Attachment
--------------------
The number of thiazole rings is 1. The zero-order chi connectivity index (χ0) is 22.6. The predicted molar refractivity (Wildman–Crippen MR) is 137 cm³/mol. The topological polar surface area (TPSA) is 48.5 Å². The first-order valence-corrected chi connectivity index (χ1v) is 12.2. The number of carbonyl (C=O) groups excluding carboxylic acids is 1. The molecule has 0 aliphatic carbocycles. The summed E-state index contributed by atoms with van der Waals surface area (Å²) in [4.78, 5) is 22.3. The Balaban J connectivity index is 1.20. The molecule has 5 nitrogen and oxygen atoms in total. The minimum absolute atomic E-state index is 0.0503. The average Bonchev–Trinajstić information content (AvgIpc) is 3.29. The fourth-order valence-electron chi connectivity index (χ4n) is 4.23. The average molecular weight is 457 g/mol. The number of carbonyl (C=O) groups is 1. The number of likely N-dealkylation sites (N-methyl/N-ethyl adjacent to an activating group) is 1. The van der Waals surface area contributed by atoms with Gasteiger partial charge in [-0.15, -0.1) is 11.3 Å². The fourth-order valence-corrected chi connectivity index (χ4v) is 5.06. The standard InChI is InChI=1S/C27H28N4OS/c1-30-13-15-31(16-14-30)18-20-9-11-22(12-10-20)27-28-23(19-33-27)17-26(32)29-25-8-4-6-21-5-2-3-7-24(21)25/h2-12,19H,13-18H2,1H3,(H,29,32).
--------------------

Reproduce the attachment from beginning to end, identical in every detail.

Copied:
The number of thiazole rings is 1. The zero-order chi connectivity index (χ0) is 22.6. The predicted molar refractivity (Wildman–Crippen MR) is 137 cm³/mol. The topological polar surface area (TPSA) is 48.5 Å². The first-order valence-corrected chi connectivity index (χ1v) is 12.2. The number of carbonyl (C=O) groups excluding carboxylic acids is 1. The molecule has 0 aliphatic carbocycles. The summed E-state index contributed by atoms with van der Waals surface area (Å²) in [4.78, 5) is 22.3. The Balaban J connectivity index is 1.20. The molecule has 5 nitrogen and oxygen atoms in total. The minimum absolute atomic E-state index is 0.0503. The average Bonchev–Trinajstić information content (AvgIpc) is 3.29. The fourth-order valence-electron chi connectivity index (χ4n) is 4.23. The average molecular weight is 457 g/mol. The number of carbonyl (C=O) groups is 1. The number of likely N-dealkylation sites (N-methyl/N-ethyl adjacent to an activating group) is 1. The van der Waals surface area contributed by atoms with Gasteiger partial charge in [-0.15, -0.1) is 11.3 Å². The fourth-order valence-corrected chi connectivity index (χ4v) is 5.06. The standard InChI is InChI=1S/C27H28N4OS/c1-30-13-15-31(16-14-30)18-20-9-11-22(12-10-20)27-28-23(19-33-27)17-26(32)29-25-8-4-6-21-5-2-3-7-24(21)25/h2-12,19H,13-18H2,1H3,(H,29,32).